We also wanted to tap into our engineering zeitgeist, and expand the base of the possible word combinations.

What better way than just to take the Slack channel conversations and throw them into the data set? So we added our own Slack Channel conversations, our aspirational ambitions for the brand, along with some AI and ML white papers which framed our epistemic knowledge base, into one neat data set.

We quickly identified two data models, the Markov probability chain and the recursive neural net (RNN) which could help us create the prefix and suffix combinations from the knowledge base that we wanted.

Once we had the unique names, we wrote a quick script to check whois for available domains, and a quick search look up to check for potential ™ conflicts.

Initially, we anticipated that the RNN approach would be more useful. And it was, sort of.

The RNN model quickly got to grips with the data set and even started to find us available .com domains. Perhaps over inspired by our Slack channel, the model turned out to be more than a little sweary. We still think Diküm.com is a great choice for someone out there, but on balance we decided to pass on the recursive neural net model and sadly said goodbye to Diküm.com, and switched to the Markov probability chain.

If you want to look at building your own RNN, there is a great tutorial here, it may work for you!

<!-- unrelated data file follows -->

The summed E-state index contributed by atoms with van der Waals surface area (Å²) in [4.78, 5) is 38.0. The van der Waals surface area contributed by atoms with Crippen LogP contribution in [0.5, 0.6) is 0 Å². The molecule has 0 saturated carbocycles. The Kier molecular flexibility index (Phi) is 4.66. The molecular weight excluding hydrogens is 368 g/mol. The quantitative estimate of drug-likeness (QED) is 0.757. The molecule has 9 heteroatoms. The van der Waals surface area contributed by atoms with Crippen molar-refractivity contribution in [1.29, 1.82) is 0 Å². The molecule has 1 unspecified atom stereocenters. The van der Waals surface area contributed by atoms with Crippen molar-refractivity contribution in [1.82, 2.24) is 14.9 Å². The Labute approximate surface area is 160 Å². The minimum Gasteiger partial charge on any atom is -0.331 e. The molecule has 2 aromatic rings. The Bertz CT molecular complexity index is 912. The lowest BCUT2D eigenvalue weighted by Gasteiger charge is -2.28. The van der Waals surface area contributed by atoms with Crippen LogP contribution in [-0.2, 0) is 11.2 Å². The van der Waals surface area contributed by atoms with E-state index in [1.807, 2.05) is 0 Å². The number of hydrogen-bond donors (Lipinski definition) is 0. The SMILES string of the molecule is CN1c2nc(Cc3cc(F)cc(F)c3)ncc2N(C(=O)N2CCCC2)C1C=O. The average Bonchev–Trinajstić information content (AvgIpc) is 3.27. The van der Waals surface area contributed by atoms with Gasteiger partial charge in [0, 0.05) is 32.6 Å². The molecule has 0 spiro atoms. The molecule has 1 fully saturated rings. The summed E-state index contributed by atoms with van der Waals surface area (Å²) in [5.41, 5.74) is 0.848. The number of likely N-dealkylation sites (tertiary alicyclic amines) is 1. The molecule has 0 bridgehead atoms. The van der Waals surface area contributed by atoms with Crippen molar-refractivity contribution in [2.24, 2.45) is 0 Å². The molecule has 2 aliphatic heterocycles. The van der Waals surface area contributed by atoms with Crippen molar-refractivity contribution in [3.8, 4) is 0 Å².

https://pytorch.org/tutorials/...

For the Markov probability matrix, we took the same data set - i.e. all the records from our Slack chat logs, and combined them with our aspirational keywords and used this data set to find our most probable combination of letters. The Markov chain is most widely known as the predictive text used on mobile apps. So for example, if the initial letter was A, the probability of the next letter being B was X. We then generated our probability matrix. We wanted to retain as much of the original brand value and meaning in the original word, and so looked at chunks of 3 letters 4 letters to effectively combine a prefix and suffix with the underlying word.

"No Really. How hard can it be?"

The very first time we ran the new Markov model, one of the very first words, with an associated available domain was Netacea.com. Combining network with panacea, the machine had truly created a unique word. We also quickly found out that the unique word was available for all the major domains and had no IP conflicts.

In order to get to this name, the machine had worked through over 400,000 different combinations.

We had found the needle in the haystack.

As a brand, we wanted Netacea.com to set itself apart and differentiate itself - to have a different outlook, a different approach, that was better than the old generation of rules-based tools, confident and bold - always agile, intelligent, forward-thinking, brave and constantly re-learning.

We do believe that someday, hopefully in the not so distant future, all major websites will use machine learning and AI to manage their visitor flow, and that truly our brand will become a panacea for networks everywhere. Learn more about our Machine Learning approach by downloading the Machine Learning for Account Takeover datasheet.